Mauritania to repatriate its 1988 Senegal based refugees

Friday, July 13, 2007

Mauritania has agreed to repatriate all Mauritanian refugees trapped in Senegal since 1988.

Thousands of Mauritanian refugees, mostly Blacks, have been living in Senegal and neighbouring Mali, following border clashes that left several people dead in 1988. The clashes have since marked the harksaw’s teeth-like relationship between the two countries.

With the coup d’état that toppled Ould Taya in 2005, Mauritania and Senegal are working to re-warm the ties between the two countries. On Monday, the newly elected Mauritanian President Ould Cheikh Abdallahi, had a 48 hour working visit in Dakar that resulted with the decision to repatriate all Mauritanian refugees.

The decision was contained in a joint communiqué issued Tuesday by Senegalese Foreign Affairs minister Cheikh Tidiane Gadio and his Mauritanian Home Affairs counterpart Yall Zakaria at the end of the Mauritanian leader’s two-day visit in Senegal. Senegalese President Abdoulaye Wade commended his Mauritanian counterpart Ould Cheikh Abdallahi’s decision to ensure the return of refugees living in Senegal and Mali.

Wade and Abdallahi also commended the "excellent relations" between Senegalese and Mauritanian private operators and urged them to pursue their efforts toward boosting trade and common investment as part of a mutually beneficial partnership. The two leaders encouraged Senegalese and Mauritanian private sector operators to hold a business forum prior to the 10th session of the Grand Cooperation Commission on a date to be announced later and underscored the need to undertake in short delays the construction of the Rosso bridge over the Senegal River.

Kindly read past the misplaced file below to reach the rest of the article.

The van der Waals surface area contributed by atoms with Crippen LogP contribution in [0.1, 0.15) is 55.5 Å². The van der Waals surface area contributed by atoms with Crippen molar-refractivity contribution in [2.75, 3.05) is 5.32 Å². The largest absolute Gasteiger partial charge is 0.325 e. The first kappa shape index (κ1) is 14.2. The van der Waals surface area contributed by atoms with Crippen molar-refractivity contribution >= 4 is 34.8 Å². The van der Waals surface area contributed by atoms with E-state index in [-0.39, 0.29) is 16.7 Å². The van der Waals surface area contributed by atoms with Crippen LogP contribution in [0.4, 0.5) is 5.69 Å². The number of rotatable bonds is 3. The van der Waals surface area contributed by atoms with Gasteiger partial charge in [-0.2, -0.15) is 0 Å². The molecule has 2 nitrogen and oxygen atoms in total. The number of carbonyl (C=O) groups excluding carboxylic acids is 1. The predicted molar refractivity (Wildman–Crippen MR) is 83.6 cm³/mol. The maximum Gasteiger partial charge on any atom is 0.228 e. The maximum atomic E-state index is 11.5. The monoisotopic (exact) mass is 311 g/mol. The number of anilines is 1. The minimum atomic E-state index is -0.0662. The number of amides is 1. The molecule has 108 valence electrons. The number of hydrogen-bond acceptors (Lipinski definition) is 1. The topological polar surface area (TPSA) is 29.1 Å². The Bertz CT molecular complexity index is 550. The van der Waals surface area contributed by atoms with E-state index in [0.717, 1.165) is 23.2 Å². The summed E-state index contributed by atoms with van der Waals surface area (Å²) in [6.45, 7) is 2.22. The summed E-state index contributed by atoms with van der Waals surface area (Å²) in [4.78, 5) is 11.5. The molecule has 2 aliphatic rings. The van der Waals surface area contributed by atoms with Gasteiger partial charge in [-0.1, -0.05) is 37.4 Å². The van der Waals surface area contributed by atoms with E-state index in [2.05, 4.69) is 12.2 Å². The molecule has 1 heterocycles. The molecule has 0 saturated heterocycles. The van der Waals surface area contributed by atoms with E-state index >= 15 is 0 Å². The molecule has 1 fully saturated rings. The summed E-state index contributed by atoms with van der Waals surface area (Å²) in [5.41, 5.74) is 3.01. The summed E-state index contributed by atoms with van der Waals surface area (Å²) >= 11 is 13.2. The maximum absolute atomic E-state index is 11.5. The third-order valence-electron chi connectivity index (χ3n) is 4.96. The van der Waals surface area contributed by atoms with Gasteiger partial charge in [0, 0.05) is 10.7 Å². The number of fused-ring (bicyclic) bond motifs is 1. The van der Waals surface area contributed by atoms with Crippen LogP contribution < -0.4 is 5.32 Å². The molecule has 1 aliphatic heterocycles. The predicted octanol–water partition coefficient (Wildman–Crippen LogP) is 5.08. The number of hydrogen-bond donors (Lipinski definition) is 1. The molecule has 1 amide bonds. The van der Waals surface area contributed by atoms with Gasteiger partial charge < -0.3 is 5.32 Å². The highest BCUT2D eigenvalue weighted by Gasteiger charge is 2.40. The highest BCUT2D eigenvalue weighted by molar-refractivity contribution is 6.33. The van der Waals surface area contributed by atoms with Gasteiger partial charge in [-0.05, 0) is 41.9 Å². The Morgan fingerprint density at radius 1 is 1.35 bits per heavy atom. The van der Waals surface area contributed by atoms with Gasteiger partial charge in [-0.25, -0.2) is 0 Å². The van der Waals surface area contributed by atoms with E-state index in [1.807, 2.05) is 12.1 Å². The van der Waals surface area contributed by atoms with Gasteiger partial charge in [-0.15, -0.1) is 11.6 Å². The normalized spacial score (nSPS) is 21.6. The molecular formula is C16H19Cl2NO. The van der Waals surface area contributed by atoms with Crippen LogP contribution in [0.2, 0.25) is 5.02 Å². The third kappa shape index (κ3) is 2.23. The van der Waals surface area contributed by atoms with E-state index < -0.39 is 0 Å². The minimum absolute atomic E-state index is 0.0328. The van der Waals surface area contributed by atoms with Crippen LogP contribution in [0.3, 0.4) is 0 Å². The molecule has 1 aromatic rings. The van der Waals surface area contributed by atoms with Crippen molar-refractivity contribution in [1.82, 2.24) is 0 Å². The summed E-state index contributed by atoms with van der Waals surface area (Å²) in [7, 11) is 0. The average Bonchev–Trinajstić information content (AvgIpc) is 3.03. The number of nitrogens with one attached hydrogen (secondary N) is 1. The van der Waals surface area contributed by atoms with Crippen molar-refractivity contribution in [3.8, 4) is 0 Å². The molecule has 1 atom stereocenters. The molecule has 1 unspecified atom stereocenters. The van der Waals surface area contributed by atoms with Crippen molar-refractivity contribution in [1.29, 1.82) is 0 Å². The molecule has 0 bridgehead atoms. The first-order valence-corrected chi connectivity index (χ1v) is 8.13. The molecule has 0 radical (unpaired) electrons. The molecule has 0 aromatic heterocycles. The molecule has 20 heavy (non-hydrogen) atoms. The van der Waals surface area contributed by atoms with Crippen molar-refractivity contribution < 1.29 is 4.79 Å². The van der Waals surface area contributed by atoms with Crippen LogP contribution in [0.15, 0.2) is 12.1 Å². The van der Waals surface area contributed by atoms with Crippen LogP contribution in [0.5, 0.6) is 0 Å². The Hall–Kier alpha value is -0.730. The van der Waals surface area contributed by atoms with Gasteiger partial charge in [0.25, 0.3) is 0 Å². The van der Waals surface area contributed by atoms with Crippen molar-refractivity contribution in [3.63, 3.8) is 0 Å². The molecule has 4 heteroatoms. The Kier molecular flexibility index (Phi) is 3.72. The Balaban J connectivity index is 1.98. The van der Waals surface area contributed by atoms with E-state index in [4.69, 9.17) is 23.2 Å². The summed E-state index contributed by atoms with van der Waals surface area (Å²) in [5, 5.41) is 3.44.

Wade and Abdallahi renewed their attachment to the programmes being implemented within the framework of the Organisation for the Development of the Senegal River (OMVS), that also includes Mali and Guinea. Both leaders expressed their satisfaction over the progress being made in the construction of the Tangiers-Nouakchott-Dakar Trans-Saharan road and the "encouraging evolution" of the plans for the Tangiers-Casablanca-Nouadhibou -Nouakchott-Dakar sea link. About the 11th Islamic Conference (OIC) summit scheduled to take place in Dakar, Ould Abdallahi pledged his country’s full support to what he called the "great event of the Islamic Ummah (community)".

Author: Written by DO
Source: The Daily Observer Newspaper